As we approach Remembrance Day I am reposting the sonnet about Remembrance Day silence, which I posted last year and which is now published in my book Sounding the Seasons. As you will see from the little introduction below, I wrote it in response to the silence on Radio 4, so it seems appropriate that this year it will be featured on Radio 4’s Remembrance Sunday Worship. the programme is broadcast at 8:10 on the 10th of November and will be live from Girton College Chapel. So here is the preface from last year’s post and the poem itself:
Last year on Remembrance Day I was at home listening to the radio when the time came for the Two Minutes Silence. suddenly the radio itself went quiet. I had not moved to turn the dial or adjust the volume. There was something extraordinarily powerful about that deep silence from a ‘live’ radio, a sense that, alone in my kitchen, I was sharing the silence with millions. I stood for the two minutes, and then, suddenly, swiftly, almost involuntarily wrote this sonnet. Since I posted it last year, here, and on audioboo, it has become the single most viewed and heard, of all my posts, and strangely, looking at the ‘stats I have found that almost half of my total ‘views’ have been from Germany, something that I find strangely moving. You can hear the sonnet, as I recorded it on November 11th last year, minutes after having composed it, by clicking the ‘play’ button if it appears or clicking on the title.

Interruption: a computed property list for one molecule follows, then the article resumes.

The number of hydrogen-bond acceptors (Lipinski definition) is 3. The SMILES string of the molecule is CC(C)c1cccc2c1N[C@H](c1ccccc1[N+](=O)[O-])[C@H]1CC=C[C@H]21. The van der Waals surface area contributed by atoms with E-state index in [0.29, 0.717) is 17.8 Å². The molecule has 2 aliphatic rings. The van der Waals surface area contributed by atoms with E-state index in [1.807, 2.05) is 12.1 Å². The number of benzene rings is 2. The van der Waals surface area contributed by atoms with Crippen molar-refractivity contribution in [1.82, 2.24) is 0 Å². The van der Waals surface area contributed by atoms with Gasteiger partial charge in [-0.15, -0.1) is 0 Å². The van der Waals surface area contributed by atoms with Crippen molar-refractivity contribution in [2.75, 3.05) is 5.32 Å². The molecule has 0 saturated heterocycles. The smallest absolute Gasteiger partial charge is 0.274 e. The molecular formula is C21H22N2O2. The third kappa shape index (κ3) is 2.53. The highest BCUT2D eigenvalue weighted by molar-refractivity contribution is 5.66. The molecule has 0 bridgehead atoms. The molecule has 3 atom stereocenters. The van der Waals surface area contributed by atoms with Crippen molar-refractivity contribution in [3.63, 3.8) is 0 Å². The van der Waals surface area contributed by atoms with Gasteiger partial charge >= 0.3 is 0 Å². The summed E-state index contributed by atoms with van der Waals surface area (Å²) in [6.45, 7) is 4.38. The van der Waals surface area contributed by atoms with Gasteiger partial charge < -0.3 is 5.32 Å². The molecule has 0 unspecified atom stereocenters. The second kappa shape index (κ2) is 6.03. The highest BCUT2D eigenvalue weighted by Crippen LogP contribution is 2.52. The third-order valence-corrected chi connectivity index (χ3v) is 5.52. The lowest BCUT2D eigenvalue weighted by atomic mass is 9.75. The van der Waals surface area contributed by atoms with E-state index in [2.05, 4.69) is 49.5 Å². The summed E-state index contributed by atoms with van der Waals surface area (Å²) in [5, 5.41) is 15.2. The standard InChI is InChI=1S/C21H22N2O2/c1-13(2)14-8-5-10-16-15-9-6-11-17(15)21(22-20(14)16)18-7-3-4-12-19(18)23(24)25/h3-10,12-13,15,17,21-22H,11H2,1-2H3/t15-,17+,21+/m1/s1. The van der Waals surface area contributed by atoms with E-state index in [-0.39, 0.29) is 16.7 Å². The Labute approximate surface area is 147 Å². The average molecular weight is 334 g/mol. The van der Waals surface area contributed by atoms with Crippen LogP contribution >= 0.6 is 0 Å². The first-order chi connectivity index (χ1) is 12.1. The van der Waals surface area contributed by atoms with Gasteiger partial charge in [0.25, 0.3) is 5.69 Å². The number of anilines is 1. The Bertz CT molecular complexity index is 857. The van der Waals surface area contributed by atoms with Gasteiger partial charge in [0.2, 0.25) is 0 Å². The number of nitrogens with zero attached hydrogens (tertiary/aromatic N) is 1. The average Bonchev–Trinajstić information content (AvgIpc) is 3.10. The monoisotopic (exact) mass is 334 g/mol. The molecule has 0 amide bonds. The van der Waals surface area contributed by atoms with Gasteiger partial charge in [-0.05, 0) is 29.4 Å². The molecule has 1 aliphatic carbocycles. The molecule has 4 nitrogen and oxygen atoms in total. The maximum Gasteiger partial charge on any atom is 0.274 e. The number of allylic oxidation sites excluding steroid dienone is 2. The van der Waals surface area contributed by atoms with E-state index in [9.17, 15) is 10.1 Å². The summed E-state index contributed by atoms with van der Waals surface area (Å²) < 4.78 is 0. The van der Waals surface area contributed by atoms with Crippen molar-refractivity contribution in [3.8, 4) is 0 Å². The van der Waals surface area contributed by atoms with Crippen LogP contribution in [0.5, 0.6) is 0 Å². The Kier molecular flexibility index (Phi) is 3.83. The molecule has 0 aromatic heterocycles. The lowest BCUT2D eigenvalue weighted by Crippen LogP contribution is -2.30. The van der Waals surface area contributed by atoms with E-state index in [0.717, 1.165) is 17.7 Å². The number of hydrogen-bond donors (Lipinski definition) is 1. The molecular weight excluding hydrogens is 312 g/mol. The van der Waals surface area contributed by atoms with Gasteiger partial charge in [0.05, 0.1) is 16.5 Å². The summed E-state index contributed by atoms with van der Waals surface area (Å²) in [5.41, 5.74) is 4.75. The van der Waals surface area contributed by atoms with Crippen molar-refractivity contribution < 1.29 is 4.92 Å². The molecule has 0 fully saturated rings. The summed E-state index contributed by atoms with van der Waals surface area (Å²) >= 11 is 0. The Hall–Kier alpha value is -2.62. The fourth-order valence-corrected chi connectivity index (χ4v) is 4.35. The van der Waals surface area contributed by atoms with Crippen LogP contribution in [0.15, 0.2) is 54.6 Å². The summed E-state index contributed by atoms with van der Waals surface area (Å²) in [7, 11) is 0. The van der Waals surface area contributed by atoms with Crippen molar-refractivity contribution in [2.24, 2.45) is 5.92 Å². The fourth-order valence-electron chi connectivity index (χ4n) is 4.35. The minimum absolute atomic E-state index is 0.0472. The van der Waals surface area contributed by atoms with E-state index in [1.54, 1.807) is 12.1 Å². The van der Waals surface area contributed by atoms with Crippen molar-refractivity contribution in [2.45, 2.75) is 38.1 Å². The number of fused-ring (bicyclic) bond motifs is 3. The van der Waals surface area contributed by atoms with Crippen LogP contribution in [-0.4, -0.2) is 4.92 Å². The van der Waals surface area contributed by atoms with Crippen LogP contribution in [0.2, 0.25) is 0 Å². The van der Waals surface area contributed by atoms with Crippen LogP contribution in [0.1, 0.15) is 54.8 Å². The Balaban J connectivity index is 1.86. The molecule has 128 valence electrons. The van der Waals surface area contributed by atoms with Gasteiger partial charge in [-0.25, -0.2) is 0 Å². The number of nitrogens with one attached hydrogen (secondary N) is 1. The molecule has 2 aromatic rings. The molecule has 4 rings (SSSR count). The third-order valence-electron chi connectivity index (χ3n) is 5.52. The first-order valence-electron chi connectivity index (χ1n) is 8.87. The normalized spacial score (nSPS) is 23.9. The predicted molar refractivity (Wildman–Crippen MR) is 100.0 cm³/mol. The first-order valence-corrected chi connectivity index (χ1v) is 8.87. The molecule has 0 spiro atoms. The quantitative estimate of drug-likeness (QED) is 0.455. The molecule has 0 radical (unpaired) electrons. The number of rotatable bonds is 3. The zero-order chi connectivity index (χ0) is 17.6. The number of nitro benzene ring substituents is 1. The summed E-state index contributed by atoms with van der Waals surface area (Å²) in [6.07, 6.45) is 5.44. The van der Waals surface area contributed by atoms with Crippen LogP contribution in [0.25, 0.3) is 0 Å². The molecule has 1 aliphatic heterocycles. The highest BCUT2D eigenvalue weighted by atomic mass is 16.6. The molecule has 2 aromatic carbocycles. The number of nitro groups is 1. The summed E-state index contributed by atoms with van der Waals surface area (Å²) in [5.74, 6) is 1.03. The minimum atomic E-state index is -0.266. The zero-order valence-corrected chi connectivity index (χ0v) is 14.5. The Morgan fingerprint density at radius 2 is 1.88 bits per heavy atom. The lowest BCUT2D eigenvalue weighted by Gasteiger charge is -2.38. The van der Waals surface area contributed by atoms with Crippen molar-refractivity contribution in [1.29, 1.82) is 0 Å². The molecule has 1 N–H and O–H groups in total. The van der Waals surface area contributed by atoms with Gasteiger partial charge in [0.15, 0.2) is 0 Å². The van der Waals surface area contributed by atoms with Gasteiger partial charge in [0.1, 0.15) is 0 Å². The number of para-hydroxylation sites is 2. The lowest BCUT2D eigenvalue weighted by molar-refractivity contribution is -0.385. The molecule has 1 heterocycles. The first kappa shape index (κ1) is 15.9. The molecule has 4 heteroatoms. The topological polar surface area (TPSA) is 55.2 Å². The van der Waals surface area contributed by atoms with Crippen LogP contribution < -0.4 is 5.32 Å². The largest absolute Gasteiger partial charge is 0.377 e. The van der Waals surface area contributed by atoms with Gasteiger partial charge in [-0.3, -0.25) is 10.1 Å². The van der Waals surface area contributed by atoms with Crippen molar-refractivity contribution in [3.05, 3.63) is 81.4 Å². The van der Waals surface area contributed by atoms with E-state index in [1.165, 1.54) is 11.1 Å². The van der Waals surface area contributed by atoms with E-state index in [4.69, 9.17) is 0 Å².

The striking image above is ‘Poppy Day’ by Daliscar and the one below is ‘Silent Cross’ by Margot Krebs Neale
November pierces with its bleak remembrance
Of all the bitterness and waste of war.
Our silence tries but fails to make a semblance
Of that lost peace they thought worth fighting for.
Our silence seeths instead with wraiths and whispers,
And all the restless rumour of new wars,
The shells are singing as we sing our vespers,
No moment is unscarred, there is no pause,
In every instant bloodied innocence
Falls to the weary earth ,and whilst we stand
Quiescence ends again in acquiescence,
And Abel’s blood still cries in every land
One silence only might redeem that blood
Only the silence of a dying God.